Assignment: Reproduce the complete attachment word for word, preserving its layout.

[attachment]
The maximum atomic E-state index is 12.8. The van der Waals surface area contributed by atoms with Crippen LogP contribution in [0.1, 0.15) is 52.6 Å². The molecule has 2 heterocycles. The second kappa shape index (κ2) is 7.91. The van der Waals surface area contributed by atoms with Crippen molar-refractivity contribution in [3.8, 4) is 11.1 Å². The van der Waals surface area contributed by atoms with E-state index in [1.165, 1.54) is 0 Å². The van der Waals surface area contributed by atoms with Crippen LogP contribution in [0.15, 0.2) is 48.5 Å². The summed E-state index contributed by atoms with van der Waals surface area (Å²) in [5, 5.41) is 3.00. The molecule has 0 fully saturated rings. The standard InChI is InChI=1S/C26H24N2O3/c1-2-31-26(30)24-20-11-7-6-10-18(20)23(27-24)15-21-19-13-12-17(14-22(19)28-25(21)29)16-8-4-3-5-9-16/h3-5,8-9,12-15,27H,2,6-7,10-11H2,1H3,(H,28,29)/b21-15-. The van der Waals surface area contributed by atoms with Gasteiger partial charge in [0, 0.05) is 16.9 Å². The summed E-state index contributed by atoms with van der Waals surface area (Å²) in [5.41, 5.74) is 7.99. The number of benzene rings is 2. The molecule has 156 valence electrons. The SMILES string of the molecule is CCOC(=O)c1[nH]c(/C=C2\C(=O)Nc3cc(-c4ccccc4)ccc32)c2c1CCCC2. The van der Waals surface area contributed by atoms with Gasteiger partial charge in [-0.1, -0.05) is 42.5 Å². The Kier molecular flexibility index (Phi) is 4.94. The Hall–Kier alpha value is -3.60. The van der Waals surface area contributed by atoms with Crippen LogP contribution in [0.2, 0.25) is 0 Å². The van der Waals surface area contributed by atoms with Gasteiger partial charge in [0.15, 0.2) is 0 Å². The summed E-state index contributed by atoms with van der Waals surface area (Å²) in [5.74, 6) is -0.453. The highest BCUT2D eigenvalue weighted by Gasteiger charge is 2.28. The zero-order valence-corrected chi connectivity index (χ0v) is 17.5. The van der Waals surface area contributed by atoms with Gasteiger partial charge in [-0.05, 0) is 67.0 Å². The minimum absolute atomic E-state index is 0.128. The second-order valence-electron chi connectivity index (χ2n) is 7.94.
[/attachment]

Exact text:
The maximum atomic E-state index is 12.8. The van der Waals surface area contributed by atoms with Crippen LogP contribution in [0.1, 0.15) is 52.6 Å². The molecule has 2 heterocycles. The second kappa shape index (κ2) is 7.91. The van der Waals surface area contributed by atoms with Crippen molar-refractivity contribution in [3.8, 4) is 11.1 Å². The van der Waals surface area contributed by atoms with E-state index in [1.165, 1.54) is 0 Å². The van der Waals surface area contributed by atoms with Crippen LogP contribution in [0.15, 0.2) is 48.5 Å². The summed E-state index contributed by atoms with van der Waals surface area (Å²) in [5, 5.41) is 3.00. The molecule has 0 fully saturated rings. The standard InChI is InChI=1S/C26H24N2O3/c1-2-31-26(30)24-20-11-7-6-10-18(20)23(27-24)15-21-19-13-12-17(14-22(19)28-25(21)29)16-8-4-3-5-9-16/h3-5,8-9,12-15,27H,2,6-7,10-11H2,1H3,(H,28,29)/b21-15-. The van der Waals surface area contributed by atoms with Gasteiger partial charge in [0, 0.05) is 16.9 Å². The summed E-state index contributed by atoms with van der Waals surface area (Å²) in [5.41, 5.74) is 7.99. The number of benzene rings is 2. The molecule has 156 valence electrons. The SMILES string of the molecule is CCOC(=O)c1[nH]c(/C=C2\C(=O)Nc3cc(-c4ccccc4)ccc32)c2c1CCCC2. The van der Waals surface area contributed by atoms with Gasteiger partial charge in [-0.1, -0.05) is 42.5 Å². The Kier molecular flexibility index (Phi) is 4.94. The Hall–Kier alpha value is -3.60. The van der Waals surface area contributed by atoms with Crippen LogP contribution in [0.2, 0.25) is 0 Å². The van der Waals surface area contributed by atoms with Gasteiger partial charge in [0.15, 0.2) is 0 Å². The summed E-state index contributed by atoms with van der Waals surface area (Å²) in [5.74, 6) is -0.453. The highest BCUT2D eigenvalue weighted by Gasteiger charge is 2.28. The zero-order valence-corrected chi connectivity index (χ0v) is 17.5. The van der Waals surface area contributed by atoms with Gasteiger partial charge in [-0.05, 0) is 67.0 Å². The minimum absolute atomic E-state index is 0.128. The second-order valence-electron chi connectivity index (χ2n) is 7.94.